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The Hidden Toll of Workplace Incivility

Technology was supposed to make everyone’s lives better. Better lives should probably equate to nicer people. Yet McKinsey shares data that 62 percent of employees reported “being treated rudely by colleagues at least once a month” in 2016! Compare that to 49 percent in 1998. What happened? There is no one explanation for the rise in malice, but in an article for McKinsey, Christine Porath discusses the serious repercussions of its presence.

Negative Feedback Loop

For one thing, workplace performance suffers. Never underestimate the power of spite:

Forty-seven percent of those who were treated poorly deliberately decreased the time spent at work, and 38 percent said they intentionally decreased the quality of their work. Not surprisingly, 66 percent admitted their performance declined and 78 percent said their commitment to the organization had declined. Part of the performance penalty is related to how employees internalize stress levels. Eighty percent lost work time worrying about the incident, and 63 percent lost work time in their effort to avoid the offender.

Along those same lines, jaded or disrespected employees are more likely to be uncooperative in team environments, and their willingness to create a positive customer experience drops. Unsurprisingly, incivility increases employee turnover as well. In the McKinsey survey, 12 percent said they had left jobs due to uncivil treatment. This problem is exacerbated however by the fact that most employees who leave for this reason probably do not share that reason with their employer. It is hard for businesses to rectify a problem that they do not know exists.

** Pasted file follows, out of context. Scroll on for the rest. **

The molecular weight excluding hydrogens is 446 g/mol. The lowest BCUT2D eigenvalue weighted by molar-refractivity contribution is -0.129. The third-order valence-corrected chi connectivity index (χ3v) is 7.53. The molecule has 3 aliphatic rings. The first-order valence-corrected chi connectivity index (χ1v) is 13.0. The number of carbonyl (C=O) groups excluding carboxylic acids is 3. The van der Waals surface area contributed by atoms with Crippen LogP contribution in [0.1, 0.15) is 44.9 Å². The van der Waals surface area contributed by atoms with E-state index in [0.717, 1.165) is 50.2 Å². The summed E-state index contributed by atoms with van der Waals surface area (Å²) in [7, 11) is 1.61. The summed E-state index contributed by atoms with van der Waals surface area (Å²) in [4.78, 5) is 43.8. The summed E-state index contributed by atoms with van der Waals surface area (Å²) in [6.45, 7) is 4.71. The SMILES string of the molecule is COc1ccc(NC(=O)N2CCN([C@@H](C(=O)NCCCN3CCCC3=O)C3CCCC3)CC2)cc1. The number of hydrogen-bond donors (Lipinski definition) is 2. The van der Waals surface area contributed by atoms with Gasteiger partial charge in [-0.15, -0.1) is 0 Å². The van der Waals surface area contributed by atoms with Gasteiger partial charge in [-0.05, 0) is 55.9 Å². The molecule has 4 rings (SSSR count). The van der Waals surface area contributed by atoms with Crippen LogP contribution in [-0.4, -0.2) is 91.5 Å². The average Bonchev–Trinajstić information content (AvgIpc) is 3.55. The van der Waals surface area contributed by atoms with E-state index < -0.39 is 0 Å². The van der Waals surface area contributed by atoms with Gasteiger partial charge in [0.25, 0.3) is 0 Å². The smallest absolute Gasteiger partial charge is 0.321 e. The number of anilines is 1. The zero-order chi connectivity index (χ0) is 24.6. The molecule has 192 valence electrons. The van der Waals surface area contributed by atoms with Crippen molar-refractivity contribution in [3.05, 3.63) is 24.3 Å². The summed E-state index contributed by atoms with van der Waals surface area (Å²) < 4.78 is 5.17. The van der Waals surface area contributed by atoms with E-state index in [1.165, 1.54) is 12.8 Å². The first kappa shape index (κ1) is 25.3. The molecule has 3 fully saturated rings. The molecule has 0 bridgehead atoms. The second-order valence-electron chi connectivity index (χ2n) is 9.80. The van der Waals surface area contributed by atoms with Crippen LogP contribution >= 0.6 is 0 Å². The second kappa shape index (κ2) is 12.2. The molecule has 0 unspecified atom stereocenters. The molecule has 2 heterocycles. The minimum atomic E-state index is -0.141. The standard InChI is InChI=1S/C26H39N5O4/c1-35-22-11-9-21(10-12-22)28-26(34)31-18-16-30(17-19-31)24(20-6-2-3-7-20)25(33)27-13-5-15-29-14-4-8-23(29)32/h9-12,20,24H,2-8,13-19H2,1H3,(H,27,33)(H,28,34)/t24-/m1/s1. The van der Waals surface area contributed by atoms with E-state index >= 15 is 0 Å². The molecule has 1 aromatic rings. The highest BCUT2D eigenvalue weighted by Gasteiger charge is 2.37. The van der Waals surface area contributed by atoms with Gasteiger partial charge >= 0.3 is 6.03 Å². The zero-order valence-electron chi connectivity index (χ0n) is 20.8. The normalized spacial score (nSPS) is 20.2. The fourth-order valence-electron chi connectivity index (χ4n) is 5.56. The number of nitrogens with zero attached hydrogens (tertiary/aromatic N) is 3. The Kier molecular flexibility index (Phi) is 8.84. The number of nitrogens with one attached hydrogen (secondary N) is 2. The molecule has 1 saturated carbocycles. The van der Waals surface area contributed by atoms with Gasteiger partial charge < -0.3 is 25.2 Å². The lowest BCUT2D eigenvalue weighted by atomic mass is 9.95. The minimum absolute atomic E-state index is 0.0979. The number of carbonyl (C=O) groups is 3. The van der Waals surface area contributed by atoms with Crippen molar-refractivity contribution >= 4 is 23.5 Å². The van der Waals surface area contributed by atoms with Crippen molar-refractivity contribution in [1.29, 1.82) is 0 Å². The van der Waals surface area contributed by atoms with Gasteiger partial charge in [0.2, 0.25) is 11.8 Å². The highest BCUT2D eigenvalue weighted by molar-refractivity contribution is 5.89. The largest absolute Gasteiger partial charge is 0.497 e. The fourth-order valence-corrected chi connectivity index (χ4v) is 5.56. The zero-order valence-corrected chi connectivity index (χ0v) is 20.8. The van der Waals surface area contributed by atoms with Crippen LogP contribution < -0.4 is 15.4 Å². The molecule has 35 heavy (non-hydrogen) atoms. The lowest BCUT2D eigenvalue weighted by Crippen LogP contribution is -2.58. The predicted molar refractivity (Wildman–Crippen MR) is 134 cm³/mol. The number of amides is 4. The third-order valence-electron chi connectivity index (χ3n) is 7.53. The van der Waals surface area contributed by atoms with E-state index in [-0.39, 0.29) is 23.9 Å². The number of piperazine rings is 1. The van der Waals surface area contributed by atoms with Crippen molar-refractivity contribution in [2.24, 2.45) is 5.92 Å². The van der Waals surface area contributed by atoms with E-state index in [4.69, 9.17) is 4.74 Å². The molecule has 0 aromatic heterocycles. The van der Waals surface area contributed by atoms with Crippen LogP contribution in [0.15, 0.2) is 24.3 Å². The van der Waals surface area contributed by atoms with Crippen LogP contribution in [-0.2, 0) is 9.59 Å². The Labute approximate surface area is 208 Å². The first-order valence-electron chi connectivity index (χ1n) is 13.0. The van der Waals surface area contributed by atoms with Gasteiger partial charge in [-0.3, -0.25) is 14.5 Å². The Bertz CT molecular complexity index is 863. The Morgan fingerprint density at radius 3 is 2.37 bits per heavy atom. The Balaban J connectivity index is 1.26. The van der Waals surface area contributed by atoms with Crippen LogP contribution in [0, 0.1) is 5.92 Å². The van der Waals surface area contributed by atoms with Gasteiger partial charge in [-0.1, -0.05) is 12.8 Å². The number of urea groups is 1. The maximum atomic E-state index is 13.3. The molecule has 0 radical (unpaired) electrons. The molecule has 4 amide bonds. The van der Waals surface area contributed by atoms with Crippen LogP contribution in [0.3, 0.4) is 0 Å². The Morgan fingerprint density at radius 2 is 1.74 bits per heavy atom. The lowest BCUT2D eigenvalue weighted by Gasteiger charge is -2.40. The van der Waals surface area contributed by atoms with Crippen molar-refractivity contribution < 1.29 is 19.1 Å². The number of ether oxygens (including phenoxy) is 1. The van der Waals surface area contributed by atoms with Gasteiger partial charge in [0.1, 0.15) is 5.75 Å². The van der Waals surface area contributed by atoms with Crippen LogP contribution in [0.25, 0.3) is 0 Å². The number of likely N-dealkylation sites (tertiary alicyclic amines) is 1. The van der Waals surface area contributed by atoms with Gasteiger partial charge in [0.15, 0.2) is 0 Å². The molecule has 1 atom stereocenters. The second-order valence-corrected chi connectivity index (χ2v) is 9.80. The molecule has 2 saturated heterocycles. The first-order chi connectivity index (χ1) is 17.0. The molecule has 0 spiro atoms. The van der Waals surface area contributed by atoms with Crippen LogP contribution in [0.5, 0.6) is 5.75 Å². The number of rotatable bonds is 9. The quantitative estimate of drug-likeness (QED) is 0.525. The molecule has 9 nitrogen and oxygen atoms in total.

Porath goes on to share a few details on what can be done to rectify incivility. For starters, a rigorous interviewing process that gets a better pulse on employee behavior can weed out the inherently toxic workers. Second, businesses should offer training on how to be civil in the workplace, including things like these: how to give and receive feedback, how to work through cultural differences, how to develop mindfulness, and how to manage stress.

As tends to be the case, change must begin at the top. Positive, encouraging (or negative, discouraging) leadership can make all of the difference, and often, it does. Leaders who treat employees with respect will be more likely to see their employees treating everyone else with respect.

You can view the original article here:

About John Friscia

John Friscia is the Editor of Computer Aid's Accelerating IT Success. He began working for Computer Aid, Inc. in 2013 and continues to provide graphic design support for AITS. He graduated summa cum laude from Shippensburg University with a B.A. in English.

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